Super Bloom Latest: Looks Good
Last updated 2/26/2019 at 9:53am
It has already begun. "First bloom has started in the Borrego Badlands (lupine, dune evening primrose, and verbena)," Desert Research Biologist Kate Harper said in her latest Season Bloom Analysis, "where rain in October has given an unusual winter bloom, and can be seen on S-22 between Markers #31 – 38."
The natural forces of Mother Nature therefore look to be lining up for what could be yet another wildflower explosion in Borrego Springs come March. Infrequent but welcome rains, combined with weather forecasting by the experts, have community leaders and many volunteers preparing diligently for another spectacular Super Bloom of wildflowers in the Borrego Valley.
With the beauty of it all, and hopes that folks enjoy their stays and retain good memories of Borrego, community leaders are hoping to make it as pleasant an experience as possible.
A tremendous influx of tourists in a short period of time are expected, but unlike two years ago when local transportation, food and water supplies, and sanitation services were stretched to the breaking point, it looks like this time we WILL be prepared.
What follows is a summary of the Jan. 24 Planning Meeting on the 2019 wildflower season, sponsored by the Borrego Village Association, held in the Library Community Room. Included are recommendations from focus groups that were formed. All recommendations are subject to change prior to a Super Bloom event, but specific recommendations should be adopted in a timely fashion to mitigate problems foreseen. A full report on what's been decided, including a map, will be included in the Feb. 21 issue of the Borrego Sun.
Park Superintendent Gina Moran began the meeting by confirming to the 30 participants what all were expecting: "Everything is looking towards a super bloom." For visual confirmation, Mark Andrews with County Roads observed that the Salton Seaway is already in full bloom.
Our go-to expert on wildflowers, Harper, had earlier reported via website her 2019 Season Bloom Analysis as of Jan. 11: "We are on track for a very good bloom, the only events that would derail a significant bloom are below-freezing or very hot temperatures" just as seeds are germinating or flowers starting to bloom.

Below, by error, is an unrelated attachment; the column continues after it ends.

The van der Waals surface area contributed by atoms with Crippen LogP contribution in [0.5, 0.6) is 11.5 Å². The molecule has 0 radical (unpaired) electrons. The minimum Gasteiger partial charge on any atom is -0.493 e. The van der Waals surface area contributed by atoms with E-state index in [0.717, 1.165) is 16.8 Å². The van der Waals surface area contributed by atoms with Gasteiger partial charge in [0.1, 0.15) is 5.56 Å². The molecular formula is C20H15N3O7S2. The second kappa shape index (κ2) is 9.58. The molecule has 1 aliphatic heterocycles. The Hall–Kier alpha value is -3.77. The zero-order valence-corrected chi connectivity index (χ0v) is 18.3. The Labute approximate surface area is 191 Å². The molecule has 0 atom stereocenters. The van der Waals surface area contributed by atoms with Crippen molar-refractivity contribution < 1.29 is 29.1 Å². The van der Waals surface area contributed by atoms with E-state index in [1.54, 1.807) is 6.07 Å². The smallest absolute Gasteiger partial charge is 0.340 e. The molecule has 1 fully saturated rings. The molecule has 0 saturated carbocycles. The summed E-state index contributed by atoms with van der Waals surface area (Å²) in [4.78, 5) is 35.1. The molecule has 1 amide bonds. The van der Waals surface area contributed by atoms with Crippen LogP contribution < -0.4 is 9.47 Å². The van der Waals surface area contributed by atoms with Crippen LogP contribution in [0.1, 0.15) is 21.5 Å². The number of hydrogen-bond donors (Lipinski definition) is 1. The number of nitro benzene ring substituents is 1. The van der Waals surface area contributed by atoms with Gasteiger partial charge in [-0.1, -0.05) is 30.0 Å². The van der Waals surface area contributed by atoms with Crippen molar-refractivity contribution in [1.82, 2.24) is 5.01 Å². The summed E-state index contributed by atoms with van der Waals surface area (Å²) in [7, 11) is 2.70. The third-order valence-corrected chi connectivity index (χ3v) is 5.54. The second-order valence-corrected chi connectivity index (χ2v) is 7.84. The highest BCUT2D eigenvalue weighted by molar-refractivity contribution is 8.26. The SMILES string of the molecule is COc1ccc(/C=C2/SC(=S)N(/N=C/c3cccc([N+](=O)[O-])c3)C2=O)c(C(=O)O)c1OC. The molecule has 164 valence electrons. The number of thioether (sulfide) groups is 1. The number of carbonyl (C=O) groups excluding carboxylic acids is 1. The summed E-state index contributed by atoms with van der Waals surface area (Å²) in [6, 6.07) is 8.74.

With an eye on the news, the Upper Mid-West and East Coast are now suffering from sub-freezing temps due to the Polar Vortex, but we in Borrego are not expecting such events, nor temps and further rainfall above our normal range. At least not now.
Moran then spoke of the need for effective planning when the expected Super Bloom arrives, recalling the estimated 250,000 people who came in 2017, many without a clue as to what they needed for even one day, not to mention a weekend in the desert. Prior to their arrival in 2019, Moran said, visitors will need pertinent info on food, water, bathrooms, and roads.
Betsy Knaak recapped details from the 2017 Super Bloom when local issues reached federal ears: The Federal Emergency Management Agency (FEMA) registered their concerns on safety, food, lodging, and bathrooms. Knaak also reported that ATM's ran out of money and trash built up to more than overflowing in and around town and in the Park. She also reminded folks that our 2019 wildflower season would coincide with Circle of Art and the ABDNHA Garden Tour.
California State Parks rep Norm Ruhmke laid out what was currently being planned in terms of traffic diversions and road closures in town and within the Park. As a reference point, Ruhmke noted that starting on Presidents Day Weekend in 2017 and running 60 days through the wildflower season, the Park counted between 7,000 – 10,000 visitors per day.
The following is a rundown on Ruhmke's expectations and logistical concerns during the coming wildflower season:
– Expect the visitor center to be full and closed to additional vehicles by 9 a.m., with vehicles allowed to be rotated in as vehicles leave;
– Portable toilets will be placed along Henderson Road and at the Visitor's Center;
– The Palm Canyon trail is expected to be full by 7 a.m.;